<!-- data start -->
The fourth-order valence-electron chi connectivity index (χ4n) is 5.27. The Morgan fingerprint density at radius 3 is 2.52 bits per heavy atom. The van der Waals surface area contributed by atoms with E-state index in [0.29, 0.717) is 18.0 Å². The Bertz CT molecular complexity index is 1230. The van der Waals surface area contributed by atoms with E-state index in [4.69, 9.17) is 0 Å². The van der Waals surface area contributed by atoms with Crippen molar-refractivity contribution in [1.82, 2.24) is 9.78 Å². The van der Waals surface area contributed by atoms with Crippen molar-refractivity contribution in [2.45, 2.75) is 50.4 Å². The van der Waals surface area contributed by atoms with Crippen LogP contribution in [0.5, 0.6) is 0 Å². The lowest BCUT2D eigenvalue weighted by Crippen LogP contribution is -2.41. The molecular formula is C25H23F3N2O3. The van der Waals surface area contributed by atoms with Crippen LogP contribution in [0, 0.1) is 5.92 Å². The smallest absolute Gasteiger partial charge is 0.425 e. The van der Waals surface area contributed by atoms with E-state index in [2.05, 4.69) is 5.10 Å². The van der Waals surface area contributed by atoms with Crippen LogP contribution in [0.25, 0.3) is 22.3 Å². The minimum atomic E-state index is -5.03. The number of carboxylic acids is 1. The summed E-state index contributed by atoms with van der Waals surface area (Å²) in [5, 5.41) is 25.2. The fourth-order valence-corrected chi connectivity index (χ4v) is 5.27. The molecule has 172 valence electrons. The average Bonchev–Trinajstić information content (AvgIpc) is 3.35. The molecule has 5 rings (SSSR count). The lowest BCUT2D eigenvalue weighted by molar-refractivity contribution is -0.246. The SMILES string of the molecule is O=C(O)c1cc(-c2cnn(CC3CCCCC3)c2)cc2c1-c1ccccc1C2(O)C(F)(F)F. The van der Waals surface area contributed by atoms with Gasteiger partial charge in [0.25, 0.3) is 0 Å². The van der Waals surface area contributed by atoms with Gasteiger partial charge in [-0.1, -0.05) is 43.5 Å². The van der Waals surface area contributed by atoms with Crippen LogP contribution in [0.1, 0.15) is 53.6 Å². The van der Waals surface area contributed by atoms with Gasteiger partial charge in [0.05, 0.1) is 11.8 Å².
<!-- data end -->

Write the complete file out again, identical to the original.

The fourth-order valence-electron chi connectivity index (χ4n) is 5.27. The Morgan fingerprint density at radius 3 is 2.52 bits per heavy atom. The van der Waals surface area contributed by atoms with E-state index in [0.29, 0.717) is 18.0 Å². The Bertz CT molecular complexity index is 1230. The van der Waals surface area contributed by atoms with E-state index in [4.69, 9.17) is 0 Å². The van der Waals surface area contributed by atoms with Crippen molar-refractivity contribution in [1.82, 2.24) is 9.78 Å². The van der Waals surface area contributed by atoms with Crippen molar-refractivity contribution in [2.45, 2.75) is 50.4 Å². The van der Waals surface area contributed by atoms with Crippen LogP contribution in [0.5, 0.6) is 0 Å². The lowest BCUT2D eigenvalue weighted by Crippen LogP contribution is -2.41. The molecular formula is C25H23F3N2O3. The van der Waals surface area contributed by atoms with Crippen LogP contribution in [0, 0.1) is 5.92 Å². The smallest absolute Gasteiger partial charge is 0.425 e. The van der Waals surface area contributed by atoms with E-state index in [2.05, 4.69) is 5.10 Å². The van der Waals surface area contributed by atoms with Crippen LogP contribution in [0.25, 0.3) is 22.3 Å². The minimum atomic E-state index is -5.03. The number of carboxylic acids is 1. The summed E-state index contributed by atoms with van der Waals surface area (Å²) in [5, 5.41) is 25.2. The fourth-order valence-corrected chi connectivity index (χ4v) is 5.27. The molecule has 172 valence electrons. The average Bonchev–Trinajstić information content (AvgIpc) is 3.35. The molecule has 5 rings (SSSR count). The lowest BCUT2D eigenvalue weighted by molar-refractivity contribution is -0.246. The SMILES string of the molecule is O=C(O)c1cc(-c2cnn(CC3CCCCC3)c2)cc2c1-c1ccccc1C2(O)C(F)(F)F. The van der Waals surface area contributed by atoms with Gasteiger partial charge in [0.25, 0.3) is 0 Å². The van der Waals surface area contributed by atoms with Gasteiger partial charge in [-0.1, -0.05) is 43.5 Å². The van der Waals surface area contributed by atoms with Crippen LogP contribution in [0.1, 0.15) is 53.6 Å². The van der Waals surface area contributed by atoms with Gasteiger partial charge in [0.05, 0.1) is 11.8 Å².